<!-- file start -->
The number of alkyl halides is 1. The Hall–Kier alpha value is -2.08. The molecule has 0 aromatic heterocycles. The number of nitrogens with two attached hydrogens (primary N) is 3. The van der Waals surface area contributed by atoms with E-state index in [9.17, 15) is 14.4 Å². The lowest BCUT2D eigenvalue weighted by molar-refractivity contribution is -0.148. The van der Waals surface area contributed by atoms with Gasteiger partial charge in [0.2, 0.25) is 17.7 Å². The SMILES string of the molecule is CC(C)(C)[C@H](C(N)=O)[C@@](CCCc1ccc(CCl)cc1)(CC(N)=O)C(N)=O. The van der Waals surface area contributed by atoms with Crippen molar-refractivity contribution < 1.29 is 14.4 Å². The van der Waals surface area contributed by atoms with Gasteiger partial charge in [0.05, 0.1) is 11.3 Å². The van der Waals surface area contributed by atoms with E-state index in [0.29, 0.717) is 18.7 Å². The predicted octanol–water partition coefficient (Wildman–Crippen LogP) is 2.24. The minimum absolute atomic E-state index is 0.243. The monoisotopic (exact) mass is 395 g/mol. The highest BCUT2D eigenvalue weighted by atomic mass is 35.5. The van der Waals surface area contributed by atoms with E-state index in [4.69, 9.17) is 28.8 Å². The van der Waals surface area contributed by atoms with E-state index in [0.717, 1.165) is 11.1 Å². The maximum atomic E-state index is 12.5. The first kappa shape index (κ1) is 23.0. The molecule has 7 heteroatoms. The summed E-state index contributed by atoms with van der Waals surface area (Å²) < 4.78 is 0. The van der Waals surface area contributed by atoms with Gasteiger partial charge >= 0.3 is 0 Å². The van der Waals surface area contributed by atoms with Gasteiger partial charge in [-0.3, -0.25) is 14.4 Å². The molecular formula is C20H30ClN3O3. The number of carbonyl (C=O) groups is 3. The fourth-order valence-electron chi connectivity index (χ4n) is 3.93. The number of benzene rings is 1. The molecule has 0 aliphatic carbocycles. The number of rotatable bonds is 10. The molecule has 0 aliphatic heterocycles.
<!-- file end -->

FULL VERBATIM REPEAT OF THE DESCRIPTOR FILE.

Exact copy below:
The number of alkyl halides is 1. The Hall–Kier alpha value is -2.08. The molecule has 0 aromatic heterocycles. The number of nitrogens with two attached hydrogens (primary N) is 3. The van der Waals surface area contributed by atoms with E-state index in [9.17, 15) is 14.4 Å². The lowest BCUT2D eigenvalue weighted by molar-refractivity contribution is -0.148. The van der Waals surface area contributed by atoms with Gasteiger partial charge in [0.2, 0.25) is 17.7 Å². The SMILES string of the molecule is CC(C)(C)[C@H](C(N)=O)[C@@](CCCc1ccc(CCl)cc1)(CC(N)=O)C(N)=O. The van der Waals surface area contributed by atoms with Crippen molar-refractivity contribution < 1.29 is 14.4 Å². The van der Waals surface area contributed by atoms with Gasteiger partial charge in [0.05, 0.1) is 11.3 Å². The van der Waals surface area contributed by atoms with E-state index in [0.29, 0.717) is 18.7 Å². The predicted octanol–water partition coefficient (Wildman–Crippen LogP) is 2.24. The minimum absolute atomic E-state index is 0.243. The monoisotopic (exact) mass is 395 g/mol. The highest BCUT2D eigenvalue weighted by atomic mass is 35.5. The van der Waals surface area contributed by atoms with E-state index in [4.69, 9.17) is 28.8 Å². The van der Waals surface area contributed by atoms with E-state index in [0.717, 1.165) is 11.1 Å². The maximum atomic E-state index is 12.5. The first kappa shape index (κ1) is 23.0. The molecule has 7 heteroatoms. The summed E-state index contributed by atoms with van der Waals surface area (Å²) < 4.78 is 0. The van der Waals surface area contributed by atoms with Gasteiger partial charge >= 0.3 is 0 Å². The van der Waals surface area contributed by atoms with Gasteiger partial charge in [-0.3, -0.25) is 14.4 Å². The molecular formula is C20H30ClN3O3. The number of carbonyl (C=O) groups is 3. The fourth-order valence-electron chi connectivity index (χ4n) is 3.93. The number of benzene rings is 1. The molecule has 0 aliphatic carbocycles. The number of rotatable bonds is 10. The molecule has 0 aliphatic heterocycles.